In the middle of London’s Leicester Square is the Actor’s Centre and The Tristan Bates Theatre. I’ve been invited along to watch LAZARUS’ latest outing, Tamburlaine The Great. One of Marlowe’s finest works, Tamburlaine is the tale of ambition, defiance and downfall that shook the world in the late 1580s and still shakes us today.
The core elements of Marlowe’s story; the rebellion, the institutions, the warring factions, the displaced; foreshadow much of what is going on in our world today. This is the story of Syria, of Gaza, of British Politics and European tension – a must watch in light of our current struggle with power and oppression. Rife with political and religious friction, Tamburlaine delivers a truly stirring message and LAZARUS have created a successful rendition of this important play.
Director, Ricky Dukes, has worked a cleverly reduced and concise play that gets right to the heart of Tamburlaine’s obsession with domination and the political fallout of such an unstoppable and merciless force.
The most striking element of this play, as with most of Dukes’ work, is the visual construction. Stillness and simplicity is used to hair-raising effect throughout the production; none more impactive than the visual language that represents the plethora of battles that carry Tamburlaine to greatness. The opening sequence really riles the blood and creates a duality between the tribal and the institutional factions that define much of the play. However, I couldn’t help but feel that the cast weren’t as convinced. The strong and steady choreography was, at points, weakened by self-concious performances. Sadly, the images themselves worked wonderfully – it’s a shame the cast didn’t seem to believed in all of them.
The second act opens with one of the finest still images of the show. As the rain comes down, Tamburlaine and his followers attend a funeral; black umbrellas and a seamless mass of bodies and shadows grab our full attention in a heartbeat. Duke has mastered the strength in stillness and the simplicity of violence and it makes for a very riveting show.
The sound, lighting and costume design again possess a real confidence in their clarity and simple conventions. The music, designed by Neil McKeown, neatly marries the two contexts of the play. On the one hand, the music is reminiscent of the traditions of the middle east, Asia and Africa – on the other, we have the dark electronica of the modern age in which this rendition is set. The lighting, designed by Jai Morjaria, is totally fundamental to the success of Duke’s imagery. The back-lighting, the stark shafts of colour and the silhouettes complete the visual prowess of this production. There is a wonderful visual language devised to express the acts of suicide and execution that relies on the counter-intuitive relationship between white light and death, which I particularly enjoyed. The symbolic layering and shedding of costume, designed by Rachel Dingle, is among the most overt elements of the production; bordering on the blatant. I appreciate that Tamburlaine becoming the very thing he sought to overthrow while those overthrown become the very thing they fought to repress is a key element of the text, I just wonder whether there could’ve been a touch more variety in their dress. nevertheless, the costumes make clear these journeys and support the message.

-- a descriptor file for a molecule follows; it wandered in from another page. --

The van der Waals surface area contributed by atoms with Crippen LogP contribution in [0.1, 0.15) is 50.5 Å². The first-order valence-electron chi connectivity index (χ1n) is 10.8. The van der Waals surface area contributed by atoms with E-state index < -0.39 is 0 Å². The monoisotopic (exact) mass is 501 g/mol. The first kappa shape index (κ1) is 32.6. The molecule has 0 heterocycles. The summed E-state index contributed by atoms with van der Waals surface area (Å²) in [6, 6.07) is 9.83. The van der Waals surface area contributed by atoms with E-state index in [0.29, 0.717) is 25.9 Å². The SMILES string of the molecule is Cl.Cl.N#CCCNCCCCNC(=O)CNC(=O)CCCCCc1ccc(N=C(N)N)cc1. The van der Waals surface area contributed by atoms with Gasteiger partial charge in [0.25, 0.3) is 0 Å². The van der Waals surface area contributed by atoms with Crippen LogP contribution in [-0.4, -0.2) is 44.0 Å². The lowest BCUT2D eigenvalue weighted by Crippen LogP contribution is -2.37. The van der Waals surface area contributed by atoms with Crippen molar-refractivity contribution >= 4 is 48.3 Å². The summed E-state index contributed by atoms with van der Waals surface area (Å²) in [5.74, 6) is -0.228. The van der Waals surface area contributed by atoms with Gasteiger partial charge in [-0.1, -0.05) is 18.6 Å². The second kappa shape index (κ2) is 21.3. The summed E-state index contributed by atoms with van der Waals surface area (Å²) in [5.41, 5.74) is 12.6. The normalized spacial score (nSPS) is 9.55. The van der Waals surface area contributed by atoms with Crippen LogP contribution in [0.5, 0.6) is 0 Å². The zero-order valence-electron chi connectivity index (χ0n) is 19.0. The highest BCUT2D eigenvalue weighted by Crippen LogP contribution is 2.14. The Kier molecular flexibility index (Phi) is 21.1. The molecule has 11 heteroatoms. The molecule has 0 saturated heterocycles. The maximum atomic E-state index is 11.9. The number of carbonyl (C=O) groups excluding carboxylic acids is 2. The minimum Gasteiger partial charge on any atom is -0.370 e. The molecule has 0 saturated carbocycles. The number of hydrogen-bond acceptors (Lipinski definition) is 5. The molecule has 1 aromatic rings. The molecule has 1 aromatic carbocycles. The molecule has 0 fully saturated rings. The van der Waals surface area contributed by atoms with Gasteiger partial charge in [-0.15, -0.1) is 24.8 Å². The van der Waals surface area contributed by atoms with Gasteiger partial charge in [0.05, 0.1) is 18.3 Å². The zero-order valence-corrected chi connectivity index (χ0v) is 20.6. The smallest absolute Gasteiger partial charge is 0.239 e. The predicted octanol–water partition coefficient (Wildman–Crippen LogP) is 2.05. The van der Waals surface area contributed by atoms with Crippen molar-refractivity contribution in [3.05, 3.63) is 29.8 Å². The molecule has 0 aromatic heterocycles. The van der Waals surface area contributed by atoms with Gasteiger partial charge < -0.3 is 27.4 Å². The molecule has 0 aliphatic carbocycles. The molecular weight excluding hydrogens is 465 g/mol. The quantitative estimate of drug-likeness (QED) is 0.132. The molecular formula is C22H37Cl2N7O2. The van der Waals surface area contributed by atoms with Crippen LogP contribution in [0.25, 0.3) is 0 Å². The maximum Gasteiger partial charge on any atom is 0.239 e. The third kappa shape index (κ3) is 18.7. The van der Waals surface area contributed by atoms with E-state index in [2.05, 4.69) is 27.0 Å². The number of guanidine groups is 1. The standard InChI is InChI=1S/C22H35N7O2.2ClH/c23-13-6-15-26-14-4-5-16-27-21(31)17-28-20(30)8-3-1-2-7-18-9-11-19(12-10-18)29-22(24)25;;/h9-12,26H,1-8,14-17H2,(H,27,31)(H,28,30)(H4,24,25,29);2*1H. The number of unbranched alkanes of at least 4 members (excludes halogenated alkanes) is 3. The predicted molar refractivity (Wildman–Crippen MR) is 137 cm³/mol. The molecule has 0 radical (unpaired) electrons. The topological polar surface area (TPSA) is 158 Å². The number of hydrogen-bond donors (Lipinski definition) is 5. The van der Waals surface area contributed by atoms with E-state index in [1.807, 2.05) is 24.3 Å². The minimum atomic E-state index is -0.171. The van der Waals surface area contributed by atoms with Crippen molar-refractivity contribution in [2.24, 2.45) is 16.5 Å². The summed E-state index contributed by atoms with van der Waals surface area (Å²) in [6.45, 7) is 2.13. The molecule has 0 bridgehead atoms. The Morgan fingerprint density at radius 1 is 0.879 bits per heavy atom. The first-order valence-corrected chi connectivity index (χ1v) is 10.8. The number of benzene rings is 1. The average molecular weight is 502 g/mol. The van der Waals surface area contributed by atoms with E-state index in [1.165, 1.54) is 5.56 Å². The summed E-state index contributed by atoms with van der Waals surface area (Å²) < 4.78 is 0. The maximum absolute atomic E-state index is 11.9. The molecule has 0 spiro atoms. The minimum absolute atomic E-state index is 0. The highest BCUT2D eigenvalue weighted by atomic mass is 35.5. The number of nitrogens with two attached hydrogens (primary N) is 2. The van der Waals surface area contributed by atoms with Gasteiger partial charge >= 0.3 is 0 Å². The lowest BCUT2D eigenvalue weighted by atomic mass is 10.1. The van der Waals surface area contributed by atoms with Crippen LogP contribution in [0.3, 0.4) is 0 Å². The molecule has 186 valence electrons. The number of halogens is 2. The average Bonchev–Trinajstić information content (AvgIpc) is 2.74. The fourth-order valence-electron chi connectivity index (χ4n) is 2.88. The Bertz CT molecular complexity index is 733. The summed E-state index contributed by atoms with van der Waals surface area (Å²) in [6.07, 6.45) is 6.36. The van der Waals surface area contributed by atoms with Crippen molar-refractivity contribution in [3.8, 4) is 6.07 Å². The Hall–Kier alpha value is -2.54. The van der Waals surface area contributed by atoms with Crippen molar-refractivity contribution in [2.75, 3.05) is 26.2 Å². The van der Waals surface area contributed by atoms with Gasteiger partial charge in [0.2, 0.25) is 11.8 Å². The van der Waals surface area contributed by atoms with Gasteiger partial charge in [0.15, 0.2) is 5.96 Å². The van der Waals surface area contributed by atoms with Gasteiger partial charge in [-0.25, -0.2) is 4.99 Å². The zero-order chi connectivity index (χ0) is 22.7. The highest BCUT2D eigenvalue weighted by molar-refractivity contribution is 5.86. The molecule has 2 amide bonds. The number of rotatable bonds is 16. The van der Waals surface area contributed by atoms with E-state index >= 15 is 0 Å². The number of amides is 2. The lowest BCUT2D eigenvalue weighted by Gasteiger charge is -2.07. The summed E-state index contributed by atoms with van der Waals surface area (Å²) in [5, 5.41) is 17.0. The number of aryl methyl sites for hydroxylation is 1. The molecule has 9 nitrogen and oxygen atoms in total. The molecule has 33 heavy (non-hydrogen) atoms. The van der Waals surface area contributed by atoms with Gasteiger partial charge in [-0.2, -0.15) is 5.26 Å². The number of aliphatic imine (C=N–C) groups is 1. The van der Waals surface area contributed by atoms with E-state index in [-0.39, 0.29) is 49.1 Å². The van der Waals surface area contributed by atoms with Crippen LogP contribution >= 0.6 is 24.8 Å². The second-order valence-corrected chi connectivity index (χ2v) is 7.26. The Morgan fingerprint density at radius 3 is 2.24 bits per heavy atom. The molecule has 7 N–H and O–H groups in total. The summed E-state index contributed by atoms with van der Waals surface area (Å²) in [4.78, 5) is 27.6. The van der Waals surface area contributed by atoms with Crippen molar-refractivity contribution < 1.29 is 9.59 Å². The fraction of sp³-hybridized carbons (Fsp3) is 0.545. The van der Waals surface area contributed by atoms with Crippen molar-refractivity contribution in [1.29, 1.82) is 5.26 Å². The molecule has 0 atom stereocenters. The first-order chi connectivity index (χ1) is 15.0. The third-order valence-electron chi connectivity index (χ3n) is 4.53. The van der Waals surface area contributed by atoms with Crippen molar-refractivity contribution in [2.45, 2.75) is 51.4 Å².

Performances, on the most part, were strong. There is certainly a much-appreciated diversity in the ensemble that makes for an interesting spectacle. Although the cast is not entirely devoid of syrupy self-indulgence at times, the principles bolster the show and deliver strong and honest portrayals that impact deeply.
Adam Kunis and Kate Austen as Tamburlaine’s two closest confidants deliver strong and convincing performances throughout, as does Robert Gosling who makes for a captivating and comical King of Argier.
Prince Plockey as Tamburlaine makes for an interesting and unexpected conqueror. A LAZARUS veteran, Plockey is used to titular roles and brings a unique sensitivity to a part so often dulled by bullish masculinity and relentless aggression. Plockey’s Tamburlaine has a real diversity; his infinite charm makes sense of his follower’s devotion; his capacity for love makes the loss of his wife, Zenocrate (Alex Reynolds), heart-wrenching and desperate; and his lust for blood and domination creates a lycanthropic duality between hero and beast. His final scenes are among his most memorable; particularly his last great challenge of the gods, which had me edging towards him in my seat. Depending on your own opinion of ‘dramatic’ pause in verse, Tamburlaine’s death could be either moving or tedious; I felt it was a little slow but still fully committed and sorrowful.
I particularly enjoyed that, even as Tamburlaine breathes his last, he and his fellows still find it in them to laugh at the gods; the final and most resonating defiance of the play. Even though Tamburlaine is finally bested by the Gods, they still revel in the fact that they dared to stand against them.
All in, Tamburlaine is a cleverly constructed and visually powerful show, populated by a strong ensemble. Although momentum was lost in places, the story is concise and lifted by talented principles.
This is a touching and rousing play, an important reflection of our times, and a treat for the senses.